The second reply is that the law obviously does not protect females from biological females that are bi-sexual or homosexual. After all, a lesbian can openly go into the women’s locker room or bathroom. As such, the privacy of women (if privacy is taken to include the right to not be seen while naked by people who might be sexually attracted to one) is always potentially threatened.

Though some might now be considering bills aimed at lesbians and bi-sexuals in order to protect the privacy of straight women, there is really no need of these bills—or HB 583. After all, there are already laws against harassment and other such bad behavior.

It might be countered that merely being seen by a biological male in such places is sufficient to count as a violation of privacy, even if the male is well-behaved and not sexually interested. There are, after all, laws (allegedly) designed to protect women from the prying eyes of men, such as some parts of Sharia law. However, it would seem odd to say that a woman should be protected by law merely from the eyes of a male when the male identifies as a woman and is not engaged in what would be reasonably regarded as bad behavior (like staring through the gaps in a stall to check out a woman).

Switching gears a bit, in an interesting coincidence I was thinking about this essay when I found that the men’s bathroom at the FSU track was locked, but the women’s bathroom was open. The people in ROTC were doing their track workout at the same time and the male cadets were using the women’s bathroom—since the alternative was public urination. If this bill passed, the cadets would have been subject to arrest, jail and a fine for their crime.

For athletes, this sort of bathroom switching is not at all unusual. While training or at competitions, people often find the facilities closed or overburdened, so it is common for people to use whatever facilities are available—almost always with no problems or issues. For example, the Women’s Distance Festival is a classic race in Tallahassee that is open to men and women, but has a very large female turnout. On that day, the men get a porta-pottie and the men’s room is used by the women—which would be illegal if this bill passed. I have also lost count of the times that female runners have used the men’s room because the line to the women’s facilities was way too long. No one cared, no one was assaulted and no one was arrested. But if this bill became law, that sort of thing would be a crime.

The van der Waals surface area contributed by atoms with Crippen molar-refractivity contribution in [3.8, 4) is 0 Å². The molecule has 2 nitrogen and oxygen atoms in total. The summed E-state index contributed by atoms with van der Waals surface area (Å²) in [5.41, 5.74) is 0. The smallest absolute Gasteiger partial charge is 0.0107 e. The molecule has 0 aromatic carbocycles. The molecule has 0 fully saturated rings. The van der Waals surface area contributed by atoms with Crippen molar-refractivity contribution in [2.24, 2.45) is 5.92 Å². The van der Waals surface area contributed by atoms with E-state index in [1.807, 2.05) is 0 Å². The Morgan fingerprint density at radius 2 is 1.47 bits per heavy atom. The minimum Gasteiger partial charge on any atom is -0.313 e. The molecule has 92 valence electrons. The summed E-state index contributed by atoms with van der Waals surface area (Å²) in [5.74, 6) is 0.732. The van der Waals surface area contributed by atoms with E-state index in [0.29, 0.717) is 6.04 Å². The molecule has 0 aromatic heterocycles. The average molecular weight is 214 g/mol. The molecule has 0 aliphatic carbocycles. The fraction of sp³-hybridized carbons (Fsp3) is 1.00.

My considered view of this bill is that there is no need for it. The sort of bad behavior that it is aimed to counter is already illegal and it would criminalize behavior that is not actually harmful (like the male ROTC cadets using the only open bathroom at the track).


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Who Decides Who is Muslim?

English: Faithful praying towards Makkah; Umay...

(Photo credit: Wikipedia)

When discussing ISIS, President Obama refuses to label its members as “Islamic extremists” and has stressed that the United States is not at war with Islam. Not surprisingly, some of his critics and political opponents have taken issue with this and often insist on labeling the members of ISIS as Islamic extremists or Islamic terrorists.  Graeme Wood has, rather famously, argued that ISIS is an Islamic group and is, in fact, adhering very closely to its interpretations of the sacred text.

Laying aside the political machinations, there is a rather interesting philosophical and theological question here: who decides who is a Muslim? Since I am not a Muslim or a scholar of Islam, I will not be examining this question from a theological or religious perspective. I will certainly not be making any assertions about which specific religious authorities have the right to say who is and who is not a true Muslim. Rather, I am looking at the philosophical matter of the foundation of legitimate group identity. This is, of course, a variation on one aspect of the classic problem of universals: in virtue of what (if anything) is a particular (such as a person) of a type (such as being a Muslim)?

Since I am a metaphysician, I will begin with the rather obvious metaphysical starting point. As Pascal noted in his famous wager, God exists or God does not.

If God does not exist, then Islam (like all religions that are based on a belief in God) would have an incorrect metaphysics. In this case, being or not being a Muslim would be a social matter. It would be comparable to being or not being a member of Rotary, being a Republican, a member of Gulf Winds Track Club or a citizen of Canada. That is, it would be a matter of the conventions, traditions, rules and such that are made up by people. People do, of course, often take this made up stuff very seriously and sometimes are quite willing to kill over these social fictions.